While reading American Gods, and after talking to a couple friends who evidently love Neil Gaiman, I have unofficially dubbed 2014 the Year of Gaiman for myself. Prior to this year I had only read Neverwhere, which I did like, and I always hear wonderful things about Neil and he has QUITE a large body of work, stretching across formats, so I felt I should investigate further.
This is a collection of books for younger readers that I’ve checked out. I plan to take a little break for some other authors, but return to read Stardust, The Ocean at the End of the Lane, and maybe some others before the year is up.
Precious little rhyming book with a message of encouragement and hope for little girls. I’m still not sure what the meaning of “blueberry girl” is exactly, but it sounds adorable anyway. I wanted to get this as a birthday gift for the daughter of one of my best friends, but the store I went to didn’t have it. I’ll need to keep it in mind to order online for Christmas. :) (As in, Megan, if you don’t already have this one, don’t get it yet!)
Fortunately, the Milk
Middle grade reader that I fell in love with immediately. It has a sort of Suess-ical whimsy, only a touch more weird, because, well, Neil Gaiman. Completely charmed by this little story that a dad supposedly made up for his children… or did he? His kids aren’t buying it, but I don’t know; he does have the milk as proof… A+++++++. Plus forever.
M is for Magic
This one is a short story collection, and unlike the others here, doesn’t appear to be intended for children, which I didn’t know prior to checking it out. No, this is definitely for an older audience. ;)
It grabbed me with the first story, “Four and Twenty Blackbirds,” which mashed several nursery rhymes together in this old detective story, complete with use of the word “dame,” trying to discover who murdered Humpty-Dumpty and why. It was neatly done, and gave me a few good laughs.
The other stories followed suit in that they took well-known lore, tweaking it just a bit, adding in a dash of humor, and per usual with Gaiman, a dash of creepy as well.
There were two stories that I just didn’t quite get. If anyone has read this collection, or read individually “October in the Chair” or “Instructions,” and has any thoughts on them, please share!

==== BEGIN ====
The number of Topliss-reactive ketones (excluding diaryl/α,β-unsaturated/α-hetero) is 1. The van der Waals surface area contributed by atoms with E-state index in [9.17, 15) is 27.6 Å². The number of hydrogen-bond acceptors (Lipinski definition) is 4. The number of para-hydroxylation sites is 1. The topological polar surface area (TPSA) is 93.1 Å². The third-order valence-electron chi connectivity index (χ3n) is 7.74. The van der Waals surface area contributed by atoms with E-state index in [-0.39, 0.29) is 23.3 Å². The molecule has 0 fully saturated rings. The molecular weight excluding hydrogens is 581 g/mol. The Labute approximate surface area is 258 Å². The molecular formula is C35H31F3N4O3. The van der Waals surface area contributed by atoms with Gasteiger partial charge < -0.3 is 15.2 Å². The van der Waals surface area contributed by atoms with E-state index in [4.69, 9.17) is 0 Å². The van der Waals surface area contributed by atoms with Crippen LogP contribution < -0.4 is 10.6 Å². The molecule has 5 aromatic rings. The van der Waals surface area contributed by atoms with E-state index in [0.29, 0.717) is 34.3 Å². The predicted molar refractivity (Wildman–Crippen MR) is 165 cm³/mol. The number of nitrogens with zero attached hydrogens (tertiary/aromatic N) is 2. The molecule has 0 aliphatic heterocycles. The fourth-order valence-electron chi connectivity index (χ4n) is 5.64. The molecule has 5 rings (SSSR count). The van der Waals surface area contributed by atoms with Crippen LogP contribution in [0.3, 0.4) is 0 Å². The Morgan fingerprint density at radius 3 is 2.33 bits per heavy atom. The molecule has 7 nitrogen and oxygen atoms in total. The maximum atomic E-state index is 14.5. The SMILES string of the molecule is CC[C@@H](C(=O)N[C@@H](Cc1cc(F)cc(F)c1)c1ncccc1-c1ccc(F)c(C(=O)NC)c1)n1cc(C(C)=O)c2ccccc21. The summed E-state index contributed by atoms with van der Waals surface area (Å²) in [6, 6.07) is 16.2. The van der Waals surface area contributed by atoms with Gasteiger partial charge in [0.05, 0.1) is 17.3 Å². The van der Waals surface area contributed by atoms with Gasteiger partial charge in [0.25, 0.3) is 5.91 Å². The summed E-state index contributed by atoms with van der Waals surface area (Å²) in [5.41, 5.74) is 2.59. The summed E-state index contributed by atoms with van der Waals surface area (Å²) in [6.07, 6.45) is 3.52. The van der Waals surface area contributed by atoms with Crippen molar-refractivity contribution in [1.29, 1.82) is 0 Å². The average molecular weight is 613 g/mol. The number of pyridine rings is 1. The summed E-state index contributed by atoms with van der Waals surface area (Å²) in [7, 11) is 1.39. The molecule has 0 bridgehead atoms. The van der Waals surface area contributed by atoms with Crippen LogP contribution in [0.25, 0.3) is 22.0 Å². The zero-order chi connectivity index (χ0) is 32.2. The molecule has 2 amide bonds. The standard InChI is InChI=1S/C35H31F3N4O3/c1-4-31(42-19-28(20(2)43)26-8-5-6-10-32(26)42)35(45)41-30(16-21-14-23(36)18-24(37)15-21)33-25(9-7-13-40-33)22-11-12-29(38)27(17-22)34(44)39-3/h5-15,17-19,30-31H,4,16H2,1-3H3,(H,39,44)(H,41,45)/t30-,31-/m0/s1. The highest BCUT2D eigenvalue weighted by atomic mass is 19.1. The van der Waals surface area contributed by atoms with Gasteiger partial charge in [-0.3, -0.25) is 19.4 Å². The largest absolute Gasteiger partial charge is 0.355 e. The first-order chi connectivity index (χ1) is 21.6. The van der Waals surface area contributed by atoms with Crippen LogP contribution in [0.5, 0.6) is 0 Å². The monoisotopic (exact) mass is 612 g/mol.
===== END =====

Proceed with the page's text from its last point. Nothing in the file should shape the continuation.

Geez, this man’s hair might as well be a planet for all the things it contains. :) Wasn’t overwhelmed by this one, but it was fun. The illustrations are really neat! They seem more artsy than I remember children’s books having when I was younger.
The Day I Swapped My Dad for Two Goldfish
This one was very cute! Our narrator did indeed swap his dad for two goldfish, and his mom is not happy about it. She tells him he must swap back, and cannot return home until he has his dad, but oh no! The kid he swapped with swapped his dad with another kid! and on the chain goes. Simple formula, but the variety was different – such as in the kids’ names and the items that were swapped.
And in the end, he promises to never swap his dad again… but mentions he didn’t promise anything about not swapping his little sister. Classic, and adorable.
This book probably had my favorite illustrations of the Gaiman children’s books I’ve read. The illustrator is the same as the one for Crazy Hair, but he does a slightly different style in this one.
The Wolves in the Walls
Apparently there’s a common phrase that goes, “If the wolves come out of the walls, then it’s all over.” Or, at least, Mr. Gaiman has convinced me that such a phrase exists. I’ve never heard it.
The same illustrator as the previous two books made these wolves look particularly scary, in my opinion, which ended up being hilarious, as the wolves weren’t dangerous per se – they merely chase the family out of their home so they can party. They are…party animals, you might say. (Shhhh. Don’t speak.)
I did find the text difficult to read at times, physically, because so many of the pages/illustrations are dark.
Maybe I’m reading too much into it, but I like that Gaiman has a little girl as the heroine. The daughter is the one who tries to warn her family of the wolves, and she is the one who leads the way in taking their home back. Obviously, since it’s a children’s story, it has its ridiculous points – it’s a stretch that the parents would give up and just say they’re going to move. But the little girl is the one who saves the day!
Overall though, another good solid children’s book.
Odd and the Frost Giants
Wasn’t overwhelmed by this one, but it was sufficiently cute. Always love the folklore/mythology that Neil weaves into his works. I couldn’t help imagining Odd as a a quieter version of Hiccup from How to Train Your Dragon, given the combination of him being a bit of a loner in his village, his leg injury, the unique name, and the Viking culture.
Shockingly, I knew almost nothing about this book going in. I knew that Tim Burton had a huge hand in the film adaptation, but I didn’t see the film when it came out, and I don’t even remember having seen a trailer. So I just knew there was a movie, and it was probably somewhat delightfully creepy, per Tim Burton.
and indeed it was! I wonder how different my reaction would have been reading this for the first time as child rather than as an adult. It wasn’t nightmare-inducing, but it was slightly disconcerting. Buttons for eyes on things that aren’t stuff animals? I think I shuddered just now, just remembering it. and the sort-of ghost kids held captive? and just the “other mother’s” attitude in general. Yeesh.
Very memorable characters, and vivid world description. There were a few pictures, but not too many as to overtake my imagination – I don’t know if that’s just the edition I had, if another may have had more pictures, I’m not sure. But I liked only having a few for inspiration and being able to build the setting in my mind on my own.
Loved that sassy cat especially.:)